When Google needed to expand its network beyond what could be supported by the commercial switches of the day, it looked back in time for a solution—deploying a decades-old architecture novel to the computer industry but widely used by telephone companies.
The company found that the Clos architecture, originally designed for telephones, also provided an effective way to connect large numbers of chatty servers, and paved the way for Google to build a single control plane to route all its traffic.
Going with Clos was one of the design choices that Google engineers will discuss Wednesday at the Association for Computing Machinery’s SIGCOMM (Special Interest Group on Data Communications) conference being held in London.
“Because we’ve been willing to go outside the box to design our network infrastructure, we’ve learned a lot of lessons,” said Amin Vahdat, a Google distinguished engineer who co-authored the paper accompanying the talk.
To date, Google has largely kept quiet about the design of its own network infrastructure, which now underpins Google’s internal and public operations.
“We don’t have individual compute infrastructures for individual applications. It’s not like we have a Gmail cluster or a Photos cluster. It all runs on shared infrastructure,” Vahdat said.
A unified platform can save the money, because it allows the company to use its compute resources more efficiently.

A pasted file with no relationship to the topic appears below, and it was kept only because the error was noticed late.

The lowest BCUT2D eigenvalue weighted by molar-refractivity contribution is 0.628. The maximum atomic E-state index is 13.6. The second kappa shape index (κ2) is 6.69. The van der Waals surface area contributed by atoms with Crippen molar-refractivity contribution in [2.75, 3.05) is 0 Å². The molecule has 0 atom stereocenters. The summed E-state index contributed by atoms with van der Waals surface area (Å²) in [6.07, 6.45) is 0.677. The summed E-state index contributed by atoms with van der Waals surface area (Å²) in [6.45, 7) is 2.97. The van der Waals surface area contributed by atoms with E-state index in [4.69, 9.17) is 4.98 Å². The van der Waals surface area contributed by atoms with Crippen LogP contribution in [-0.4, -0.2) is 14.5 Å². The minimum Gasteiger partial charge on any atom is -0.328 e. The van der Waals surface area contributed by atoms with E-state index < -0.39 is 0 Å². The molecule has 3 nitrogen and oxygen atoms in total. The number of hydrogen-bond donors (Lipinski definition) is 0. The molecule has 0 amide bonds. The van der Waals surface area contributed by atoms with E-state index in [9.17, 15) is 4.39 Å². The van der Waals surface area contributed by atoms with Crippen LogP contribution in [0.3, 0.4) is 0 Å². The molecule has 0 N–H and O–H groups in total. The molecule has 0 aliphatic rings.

It has also led to the development new big data technologies such as MapReduce, which wouldn’t work if its network connections had to be configured manually for each new job.
Vahdat had sketched out, at a high level, how the Google network is designed in June at another conference, though the new paper offers the gritty details of all the work Google did to arrive at its current architecture.
The paper describes the five generations of network topologies that Google iterated through in the past decade to get to its current design.
The problem that Google faced was a rapid growth of traffic. Its requirements for network bandwidth roughly doubles every 12 to 15 months.
“We couldn’t buy, at any price, a network that would meet our performance requirements, our size requirements or meet the manageability requirements we had,” Vahdat said.
Google data centers now handle about 50 times the amount of network traffic as they did in 2008. Credit: Google
Even the largest commercially available data center switches, the ones built for telecommunications companies, weren’t really suited to accommodate such an increasing load of traffic, for a variety of reasons.
For one, commercial switches of the day were designed to be managed independently. Google wanted switches that could be managed as a group, just like their servers and storage arrays. This would allow the company to treat an entire data center as if it were a single humongous compute node.
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